“Jesus, Once of Humble Birth” is one of seven hymns in the hymnbook written by Parley P. Pratt. While a couple of them are Restoration-focused (The Morning Breaks, An Angel From On High), Elder Pratt’s hymns tend to instead focus on more general Christian themes, such as the life and second coming of Jesus Christ. This is one of those hymns.
This well-known sacrament hymn contrasts the Savior’s first and second comings. It’s written in couplets. The first half of each line starts with “Once…” and describes the Savior’s coming in the meridian of time; the second half starts with “Now…” and tells of His coming to usher in the Millennium. While we’re used to organizing hymns into verses, this hymn is perhaps best understood as a table:
|Of humble birth||In glory comes to earth|
|He suffered grief and pain||He comes on earth to reign|
|A meek and lowly Lamb||The Lord, the great I Am|
|Upon the cross he bowed||His chariot is the cloud|
|He groaned in blood and tears||In glory he appears|
|Rejected by his own||Their king he shall be known|
|Forsaken, left alone||Exalted to a throne|
|All things he meekly bore||Will bear no more|
The dichotomy could not be more pronounced. While the Savior’s first coming was marked with humility, His second coming will be replete with glory.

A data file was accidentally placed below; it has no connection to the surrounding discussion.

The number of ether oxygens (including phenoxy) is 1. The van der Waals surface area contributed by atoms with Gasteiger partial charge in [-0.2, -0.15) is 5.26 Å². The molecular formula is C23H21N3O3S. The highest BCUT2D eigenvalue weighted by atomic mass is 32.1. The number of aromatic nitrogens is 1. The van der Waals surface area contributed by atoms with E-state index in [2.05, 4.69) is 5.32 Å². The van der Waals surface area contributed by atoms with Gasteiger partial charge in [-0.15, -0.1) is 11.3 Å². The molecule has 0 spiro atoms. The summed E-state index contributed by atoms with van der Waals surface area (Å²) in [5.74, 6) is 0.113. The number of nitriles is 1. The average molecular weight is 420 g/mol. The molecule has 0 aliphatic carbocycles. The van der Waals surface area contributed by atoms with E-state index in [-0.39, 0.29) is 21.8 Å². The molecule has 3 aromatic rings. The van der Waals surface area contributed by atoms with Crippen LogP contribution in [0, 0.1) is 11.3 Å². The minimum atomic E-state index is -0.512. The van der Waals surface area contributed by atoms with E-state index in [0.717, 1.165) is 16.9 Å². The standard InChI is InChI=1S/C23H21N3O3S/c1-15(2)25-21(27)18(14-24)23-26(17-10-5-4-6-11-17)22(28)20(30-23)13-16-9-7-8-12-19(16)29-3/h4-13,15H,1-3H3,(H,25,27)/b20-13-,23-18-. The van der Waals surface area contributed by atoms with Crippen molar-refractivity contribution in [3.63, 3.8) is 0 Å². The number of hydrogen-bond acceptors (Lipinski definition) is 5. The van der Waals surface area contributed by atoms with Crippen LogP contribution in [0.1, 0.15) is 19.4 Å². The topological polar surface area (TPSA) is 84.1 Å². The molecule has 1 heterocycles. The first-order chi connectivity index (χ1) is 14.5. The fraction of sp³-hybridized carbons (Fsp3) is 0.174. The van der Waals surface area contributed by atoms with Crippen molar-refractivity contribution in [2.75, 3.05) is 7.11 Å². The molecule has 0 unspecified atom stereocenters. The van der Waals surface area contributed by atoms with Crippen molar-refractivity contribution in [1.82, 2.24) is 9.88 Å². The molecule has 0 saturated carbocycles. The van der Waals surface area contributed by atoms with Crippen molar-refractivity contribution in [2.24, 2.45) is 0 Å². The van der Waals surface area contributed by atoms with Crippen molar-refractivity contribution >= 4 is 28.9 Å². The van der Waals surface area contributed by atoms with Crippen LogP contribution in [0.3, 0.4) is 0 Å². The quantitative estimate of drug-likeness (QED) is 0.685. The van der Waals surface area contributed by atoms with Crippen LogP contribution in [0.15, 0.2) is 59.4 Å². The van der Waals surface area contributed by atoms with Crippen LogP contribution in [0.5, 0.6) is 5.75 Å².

But why is this difference important to understand? Some of those is Judaism at Christ’s time certainly did not properly distinguish (or at least misunderstood) the two, as they expected Christ to come anything but humbly and free them from political oppression. But what about now, where we know the circumstances of Christ’s first coming, and presume to have some idea of how His second coming will begin?
I see it as a model for us to follow. In the left column above are a number of circumstances that may befall us in this life, in the name of righteousness. While mere mortals, we may suffer tremendous grief and pain; we may be rejected by those we call our own; we may be forsaken and lonely and left to bear impossible burdens.
But when the time comes that He returns to earth in His glory, the script will be flipped, and we will see our reward. We may discover for ourselves, in some small way, our own glory; our own kingdoms and thrones as exalted sons and daughters of God. All the struggles and suffering we experience in this life, in struggling to live the Lord’s gospel, will be replaced by joy incomprehensible.
The Savior will live two lives, one a mortal life of quiet pain and the other a resurrected eternity of triumphant happiness—and so can each of us.
What I choose to learn in this hymn’s text is to understand that our day-to-day struggles fit squarely in the left column, and that if we bear them well we will be worthy to receive whatever is in the right column for us. The gospel gives us that perspective—we know that this left column isn’t all there is—and allows us to look forward with hope and faith.
In the end, maybe we’ll look back and realize that our own life, here on Earth and beyond, was also written in couplets.